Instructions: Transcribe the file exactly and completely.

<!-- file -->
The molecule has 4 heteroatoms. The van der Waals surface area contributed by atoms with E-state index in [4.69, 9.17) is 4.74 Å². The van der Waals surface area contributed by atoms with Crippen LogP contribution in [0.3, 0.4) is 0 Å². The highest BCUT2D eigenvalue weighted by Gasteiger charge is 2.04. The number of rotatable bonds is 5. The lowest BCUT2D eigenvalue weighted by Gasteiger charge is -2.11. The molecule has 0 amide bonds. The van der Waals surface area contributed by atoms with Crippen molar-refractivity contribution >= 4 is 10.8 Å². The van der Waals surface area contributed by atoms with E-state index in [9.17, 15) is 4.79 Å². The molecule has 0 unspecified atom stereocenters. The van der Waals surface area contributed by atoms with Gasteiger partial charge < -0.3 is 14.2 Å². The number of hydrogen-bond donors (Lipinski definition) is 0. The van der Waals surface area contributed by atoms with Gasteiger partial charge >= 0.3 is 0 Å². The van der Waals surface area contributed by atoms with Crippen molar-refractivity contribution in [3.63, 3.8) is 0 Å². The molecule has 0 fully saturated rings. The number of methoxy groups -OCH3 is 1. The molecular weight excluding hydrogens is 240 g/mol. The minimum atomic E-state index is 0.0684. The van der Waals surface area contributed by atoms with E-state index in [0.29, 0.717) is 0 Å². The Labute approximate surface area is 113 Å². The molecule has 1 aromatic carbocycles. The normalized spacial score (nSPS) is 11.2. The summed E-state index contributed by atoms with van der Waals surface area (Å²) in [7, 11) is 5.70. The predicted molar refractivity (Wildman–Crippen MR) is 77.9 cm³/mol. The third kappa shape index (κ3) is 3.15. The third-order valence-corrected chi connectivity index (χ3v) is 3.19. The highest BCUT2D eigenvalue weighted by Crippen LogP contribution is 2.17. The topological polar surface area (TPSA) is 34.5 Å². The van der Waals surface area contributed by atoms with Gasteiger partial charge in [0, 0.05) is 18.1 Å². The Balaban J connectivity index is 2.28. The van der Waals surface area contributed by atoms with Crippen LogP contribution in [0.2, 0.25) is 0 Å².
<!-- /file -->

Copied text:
The molecule has 4 heteroatoms. The van der Waals surface area contributed by atoms with E-state index in [4.69, 9.17) is 4.74 Å². The van der Waals surface area contributed by atoms with Crippen LogP contribution in [0.3, 0.4) is 0 Å². The highest BCUT2D eigenvalue weighted by Gasteiger charge is 2.04. The number of rotatable bonds is 5. The lowest BCUT2D eigenvalue weighted by Gasteiger charge is -2.11. The molecule has 0 amide bonds. The van der Waals surface area contributed by atoms with Crippen molar-refractivity contribution >= 4 is 10.8 Å². The van der Waals surface area contributed by atoms with E-state index in [9.17, 15) is 4.79 Å². The molecule has 0 unspecified atom stereocenters. The van der Waals surface area contributed by atoms with Gasteiger partial charge < -0.3 is 14.2 Å². The number of hydrogen-bond donors (Lipinski definition) is 0. The van der Waals surface area contributed by atoms with Gasteiger partial charge >= 0.3 is 0 Å². The van der Waals surface area contributed by atoms with Crippen molar-refractivity contribution in [3.63, 3.8) is 0 Å². The molecule has 0 fully saturated rings. The number of methoxy groups -OCH3 is 1. The molecular weight excluding hydrogens is 240 g/mol. The minimum atomic E-state index is 0.0684. The van der Waals surface area contributed by atoms with E-state index in [0.29, 0.717) is 0 Å². The Labute approximate surface area is 113 Å². The molecule has 1 aromatic carbocycles. The normalized spacial score (nSPS) is 11.2. The summed E-state index contributed by atoms with van der Waals surface area (Å²) in [7, 11) is 5.70. The predicted molar refractivity (Wildman–Crippen MR) is 77.9 cm³/mol. The third kappa shape index (κ3) is 3.15. The third-order valence-corrected chi connectivity index (χ3v) is 3.19. The highest BCUT2D eigenvalue weighted by Crippen LogP contribution is 2.17. The topological polar surface area (TPSA) is 34.5 Å². The van der Waals surface area contributed by atoms with Gasteiger partial charge in [0, 0.05) is 18.1 Å². The Balaban J connectivity index is 2.28. The van der Waals surface area contributed by atoms with Crippen LogP contribution in [0.2, 0.25) is 0 Å².